- EVACS was not based on purpose-built electronic voting machines (such as the ATM-style systems popular in the United States), but around a set of low cost, second-hand standard personal computers. The computers served as relatively "dumb" terminals recording votes on a single site-based hardened server, allowing a large number of low cost terminals to be deployed in the field, with the expectation of replacing defective machines quickly and easily.
- The core of the EVACS system was its open-source voting software based on a Linux OS, allowing the code to be inspected by members of the public (including programmers from the Australian National University, who identified bugs in the software prior to implementation).
- EVACS was open to all electors using a pre-registration system. It should be noted that the longer voting period in the ACT changes the nature of the voting process, allowing the EVACS machines to have higher levels of use than would be expected in jurisdictions with only a single day of voting.
The number of countries that have introduced some form of electronic voting system has been increasing over recent years and now includes (non-exhaustively) the United States, Canada, the United Kingdom, Ireland, and India. Given the wide variations in electoral systems (both structurally/institutionally, as well as in terms of the voting system itself), it is unsurprising that the range of models introduced includes relatively simple systems like the use of a basic hand-held single button model (India) to an attempt to build a globally-accessible Internet-based system (the US government SERVE approach, latter abandoned).
Overall, the variation in technical approaches also reflects considerable variation in motivation, for example:
- The primary motivation for a wide-scale multi-technology set of pilots (internet, kiosk, SMS) in the United Kingdom related to declining voter turnout;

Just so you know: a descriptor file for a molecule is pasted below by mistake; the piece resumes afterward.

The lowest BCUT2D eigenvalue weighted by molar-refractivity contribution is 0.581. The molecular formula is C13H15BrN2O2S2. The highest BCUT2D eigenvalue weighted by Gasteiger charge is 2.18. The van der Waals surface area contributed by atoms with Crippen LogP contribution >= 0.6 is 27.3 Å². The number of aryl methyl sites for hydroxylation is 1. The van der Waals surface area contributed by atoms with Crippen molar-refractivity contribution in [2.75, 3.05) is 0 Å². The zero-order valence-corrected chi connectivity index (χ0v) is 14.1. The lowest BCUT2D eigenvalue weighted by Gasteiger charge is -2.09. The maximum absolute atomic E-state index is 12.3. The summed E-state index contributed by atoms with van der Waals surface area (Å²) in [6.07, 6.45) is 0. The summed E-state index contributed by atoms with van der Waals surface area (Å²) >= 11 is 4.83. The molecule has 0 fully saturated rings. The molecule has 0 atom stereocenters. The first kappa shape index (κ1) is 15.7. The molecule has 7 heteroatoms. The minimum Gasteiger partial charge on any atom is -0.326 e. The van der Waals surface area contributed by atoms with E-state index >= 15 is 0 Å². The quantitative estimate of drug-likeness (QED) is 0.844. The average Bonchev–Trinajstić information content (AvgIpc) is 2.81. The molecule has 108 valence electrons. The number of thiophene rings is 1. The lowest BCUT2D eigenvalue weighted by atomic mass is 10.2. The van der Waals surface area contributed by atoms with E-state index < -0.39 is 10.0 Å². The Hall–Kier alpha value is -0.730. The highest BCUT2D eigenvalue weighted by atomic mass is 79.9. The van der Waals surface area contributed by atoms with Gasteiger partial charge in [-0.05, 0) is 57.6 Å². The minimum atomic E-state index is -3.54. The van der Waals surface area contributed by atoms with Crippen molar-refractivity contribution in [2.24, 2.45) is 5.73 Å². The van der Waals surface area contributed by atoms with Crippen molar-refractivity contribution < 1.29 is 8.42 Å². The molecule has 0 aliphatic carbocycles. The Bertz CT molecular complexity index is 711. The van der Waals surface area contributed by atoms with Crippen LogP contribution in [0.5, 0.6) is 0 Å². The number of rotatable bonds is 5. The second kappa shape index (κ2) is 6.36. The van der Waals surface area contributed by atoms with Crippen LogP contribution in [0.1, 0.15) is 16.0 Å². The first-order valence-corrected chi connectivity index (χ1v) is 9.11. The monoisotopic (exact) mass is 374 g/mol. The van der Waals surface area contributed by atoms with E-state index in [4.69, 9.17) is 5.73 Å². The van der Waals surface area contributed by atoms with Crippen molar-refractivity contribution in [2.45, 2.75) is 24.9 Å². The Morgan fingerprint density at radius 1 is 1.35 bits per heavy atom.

- The primary motivation of electronic voting in parts of the US (including the SERVE system) was an attempt to improve public perceptions of the integrity of the voting system following the handing outcome of the Gore-Bush race; and
- The key motivation of the Indian government is to provide for voting in areas of limited security and where there are high levels of illiteracy.
With the possible expectation of India, few of the attempts have been free from controversy, which have mainly revolved around three key issues:
- Technical: can the system be made secure from tampering?
- Institutional: can the system be securely and effectively administered by electoral officials (particularly problematic in countries that devolve responsibility for electoral management to low levels of government and volunteers, like in the US)?
- Perceptual: if the system is secure, will electors accept this to be the case?
Overall, the security issue sits at the core of the debate, making the more robust pilot process of the UK (which showed ambiguous outcomes regarding the primary motivation for implementation, namely increased voter turnout) a standout in that time was taken to study the value of the system in detail beyond its technical robustness.
Differences to the ACT Model
While the exact nature of the electronic voting system is yet to be determined (the VEC has only just begun - at the time of writing - to have preliminary discussions with potential vendors or equipment suppliers), there are two notable observations that should be made regarding the implementation of electronic voting in Victoria, when compared with the ACT. Both differences revolve around the security and integrity of the system.